This could provide a possible consideration at the root of Martha’s anxiety. It may not have been so much that Mary wasn’t helping in the kitchen, but because she was breaking the social norm of sitting with the men. When Martha calls Jesus to redirect Mary, she probably expects him to support her plea. Yet, Jesus acknowledges that “Mary has chosen the better part” of sitting and having her primary focus be on him and addresses Martha from the perspective that she is anxious about many things. I can visualize Martha being taken aback at first, but slowly seeing the muscles in her face relax, and then taking her apron and throwing it off to the side and then sitting down next to Mary.
You may or may not agree, but there is consistent evidence that beyond the Twelve, Martha, Mary, and Lazarus,  were Jesus’ closest friends. When Jesus came four days after the death of Lazarus, it was Martha who came out to Jesus, not Mary, and in that exchange, it was Martha who made the claim that Jesus was the Messiah, the Son of God (cf Jn 11:27). She would not have had this insight, the same as Peter, who Jesus said only knew this through the revelation of the Holy Spirit, if she was still holding a grudge over the dinner.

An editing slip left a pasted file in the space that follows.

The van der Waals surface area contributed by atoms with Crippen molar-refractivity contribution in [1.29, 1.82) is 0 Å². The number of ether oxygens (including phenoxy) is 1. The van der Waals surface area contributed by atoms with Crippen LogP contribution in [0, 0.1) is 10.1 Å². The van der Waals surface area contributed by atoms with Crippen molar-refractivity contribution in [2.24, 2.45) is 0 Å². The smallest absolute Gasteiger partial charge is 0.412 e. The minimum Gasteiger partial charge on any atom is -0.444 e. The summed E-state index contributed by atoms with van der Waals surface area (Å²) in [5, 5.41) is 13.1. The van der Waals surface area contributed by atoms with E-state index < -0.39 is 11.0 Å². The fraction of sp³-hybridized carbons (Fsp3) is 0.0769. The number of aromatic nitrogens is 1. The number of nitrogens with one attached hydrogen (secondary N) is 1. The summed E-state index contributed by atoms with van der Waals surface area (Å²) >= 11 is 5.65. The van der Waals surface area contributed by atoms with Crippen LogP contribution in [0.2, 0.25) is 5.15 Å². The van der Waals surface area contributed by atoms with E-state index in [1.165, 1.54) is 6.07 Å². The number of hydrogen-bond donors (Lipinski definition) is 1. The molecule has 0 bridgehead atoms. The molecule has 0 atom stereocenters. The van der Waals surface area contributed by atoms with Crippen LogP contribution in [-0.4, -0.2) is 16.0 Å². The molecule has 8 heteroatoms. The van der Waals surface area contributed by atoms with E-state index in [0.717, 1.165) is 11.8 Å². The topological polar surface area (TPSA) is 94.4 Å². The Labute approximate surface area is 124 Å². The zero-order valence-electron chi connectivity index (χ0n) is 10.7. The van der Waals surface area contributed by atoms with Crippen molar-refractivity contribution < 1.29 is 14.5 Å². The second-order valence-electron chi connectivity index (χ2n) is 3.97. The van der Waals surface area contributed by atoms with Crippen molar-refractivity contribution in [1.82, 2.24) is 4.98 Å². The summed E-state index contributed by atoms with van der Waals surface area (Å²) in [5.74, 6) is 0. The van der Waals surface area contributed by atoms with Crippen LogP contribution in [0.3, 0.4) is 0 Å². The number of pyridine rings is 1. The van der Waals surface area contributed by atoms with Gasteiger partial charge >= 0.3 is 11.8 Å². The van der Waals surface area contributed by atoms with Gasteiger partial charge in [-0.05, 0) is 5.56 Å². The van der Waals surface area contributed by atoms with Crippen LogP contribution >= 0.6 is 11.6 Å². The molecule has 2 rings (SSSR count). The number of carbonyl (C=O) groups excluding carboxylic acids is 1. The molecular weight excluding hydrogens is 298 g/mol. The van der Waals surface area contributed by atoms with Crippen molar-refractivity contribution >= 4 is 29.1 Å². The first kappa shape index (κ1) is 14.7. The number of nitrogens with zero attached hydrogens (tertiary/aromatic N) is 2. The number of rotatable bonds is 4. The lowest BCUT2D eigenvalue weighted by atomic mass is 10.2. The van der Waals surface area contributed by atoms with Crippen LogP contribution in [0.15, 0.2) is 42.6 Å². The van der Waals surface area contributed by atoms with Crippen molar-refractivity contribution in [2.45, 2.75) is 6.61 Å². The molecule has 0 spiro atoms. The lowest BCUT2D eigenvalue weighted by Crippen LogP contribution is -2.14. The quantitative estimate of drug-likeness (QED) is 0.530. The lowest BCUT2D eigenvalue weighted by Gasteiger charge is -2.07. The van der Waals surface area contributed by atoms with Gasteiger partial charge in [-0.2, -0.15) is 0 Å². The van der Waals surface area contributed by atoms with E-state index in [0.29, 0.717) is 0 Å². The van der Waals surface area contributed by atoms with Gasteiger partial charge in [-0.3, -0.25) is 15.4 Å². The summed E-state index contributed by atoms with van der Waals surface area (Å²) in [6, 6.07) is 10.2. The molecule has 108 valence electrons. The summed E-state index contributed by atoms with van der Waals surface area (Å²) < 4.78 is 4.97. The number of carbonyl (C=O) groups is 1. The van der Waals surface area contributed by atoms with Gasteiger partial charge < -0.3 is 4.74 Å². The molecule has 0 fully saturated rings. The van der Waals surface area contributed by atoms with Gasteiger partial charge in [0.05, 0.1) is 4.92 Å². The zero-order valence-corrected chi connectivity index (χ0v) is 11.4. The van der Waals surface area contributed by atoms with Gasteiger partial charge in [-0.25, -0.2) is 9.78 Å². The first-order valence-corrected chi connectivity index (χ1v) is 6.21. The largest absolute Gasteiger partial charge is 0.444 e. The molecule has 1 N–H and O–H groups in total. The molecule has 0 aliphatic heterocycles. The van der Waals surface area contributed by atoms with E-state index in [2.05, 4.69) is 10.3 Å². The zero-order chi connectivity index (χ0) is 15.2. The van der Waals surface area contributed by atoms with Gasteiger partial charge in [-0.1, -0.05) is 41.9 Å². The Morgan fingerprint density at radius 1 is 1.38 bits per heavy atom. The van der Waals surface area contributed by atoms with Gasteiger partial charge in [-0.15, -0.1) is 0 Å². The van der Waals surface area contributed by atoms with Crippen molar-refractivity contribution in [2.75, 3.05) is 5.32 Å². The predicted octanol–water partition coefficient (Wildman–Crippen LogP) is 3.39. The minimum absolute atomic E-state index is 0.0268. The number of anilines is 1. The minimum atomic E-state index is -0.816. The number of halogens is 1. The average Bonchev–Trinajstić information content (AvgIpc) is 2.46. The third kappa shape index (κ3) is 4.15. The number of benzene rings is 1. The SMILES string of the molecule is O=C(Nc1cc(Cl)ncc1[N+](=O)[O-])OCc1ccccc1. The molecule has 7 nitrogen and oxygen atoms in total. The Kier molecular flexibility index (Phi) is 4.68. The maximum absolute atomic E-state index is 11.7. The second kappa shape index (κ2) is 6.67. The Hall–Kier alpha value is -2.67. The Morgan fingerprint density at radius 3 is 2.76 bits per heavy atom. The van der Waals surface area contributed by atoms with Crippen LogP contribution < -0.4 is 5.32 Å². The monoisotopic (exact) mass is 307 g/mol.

Also, Jesus who had compassion on the 4,000 and the 5,000 such that he fed them all with a few loaves and fish, would he not have compassion on Martha? Jesus also washed his disciples feet at the last supper, would he not step up to assist with the meal, the clean up, would he leave Martha hanging? Ultimately, this is speculation as we don’t know, but we need to read the sayings and actions of Jesus in the full context of the whole of Scripture, not just one pericope.
Today’s reaction and push back from this scene is not so much a reflection on Jesus, but how poorly men have emulated Jesus in our interactions with women. When women are guided from Scripture to honor their husbands, that is only the half of it. Men are also commanded to honor their wives as Jesus does the Church. Women of all ages, young and old and everywhere in between, are human beings created in the image and likeness of God. No one has the right to demean, disparage, devalue, or exploit any woman. Instead, they are to be appreciated, heard, respected, understood, and valued.